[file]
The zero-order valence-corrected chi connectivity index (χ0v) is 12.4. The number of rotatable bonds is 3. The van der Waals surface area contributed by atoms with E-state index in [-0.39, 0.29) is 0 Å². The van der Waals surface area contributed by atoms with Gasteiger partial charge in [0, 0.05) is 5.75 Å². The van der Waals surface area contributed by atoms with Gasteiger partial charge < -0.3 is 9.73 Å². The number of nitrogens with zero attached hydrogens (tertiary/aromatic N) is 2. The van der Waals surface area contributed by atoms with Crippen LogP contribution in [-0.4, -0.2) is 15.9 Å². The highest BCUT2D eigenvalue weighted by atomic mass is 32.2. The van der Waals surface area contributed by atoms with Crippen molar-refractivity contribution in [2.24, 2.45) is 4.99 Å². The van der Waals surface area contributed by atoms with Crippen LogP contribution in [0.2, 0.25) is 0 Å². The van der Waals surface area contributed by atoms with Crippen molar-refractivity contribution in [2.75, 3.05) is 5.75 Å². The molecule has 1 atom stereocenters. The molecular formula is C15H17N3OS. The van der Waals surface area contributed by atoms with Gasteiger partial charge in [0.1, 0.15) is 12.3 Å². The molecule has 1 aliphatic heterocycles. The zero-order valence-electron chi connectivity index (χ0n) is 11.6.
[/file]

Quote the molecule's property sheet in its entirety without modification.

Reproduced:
The zero-order valence-corrected chi connectivity index (χ0v) is 12.4. The number of rotatable bonds is 3. The van der Waals surface area contributed by atoms with E-state index in [-0.39, 0.29) is 0 Å². The van der Waals surface area contributed by atoms with Gasteiger partial charge in [0, 0.05) is 5.75 Å². The van der Waals surface area contributed by atoms with Gasteiger partial charge < -0.3 is 9.73 Å². The number of nitrogens with zero attached hydrogens (tertiary/aromatic N) is 2. The van der Waals surface area contributed by atoms with Crippen LogP contribution in [-0.4, -0.2) is 15.9 Å². The highest BCUT2D eigenvalue weighted by atomic mass is 32.2. The van der Waals surface area contributed by atoms with Crippen molar-refractivity contribution in [2.24, 2.45) is 4.99 Å². The van der Waals surface area contributed by atoms with Crippen LogP contribution in [0.2, 0.25) is 0 Å². The van der Waals surface area contributed by atoms with Crippen molar-refractivity contribution in [2.75, 3.05) is 5.75 Å². The molecule has 1 atom stereocenters. The molecular formula is C15H17N3OS. The van der Waals surface area contributed by atoms with Gasteiger partial charge in [0.1, 0.15) is 12.3 Å². The molecule has 1 aliphatic heterocycles. The zero-order valence-electron chi connectivity index (χ0n) is 11.6.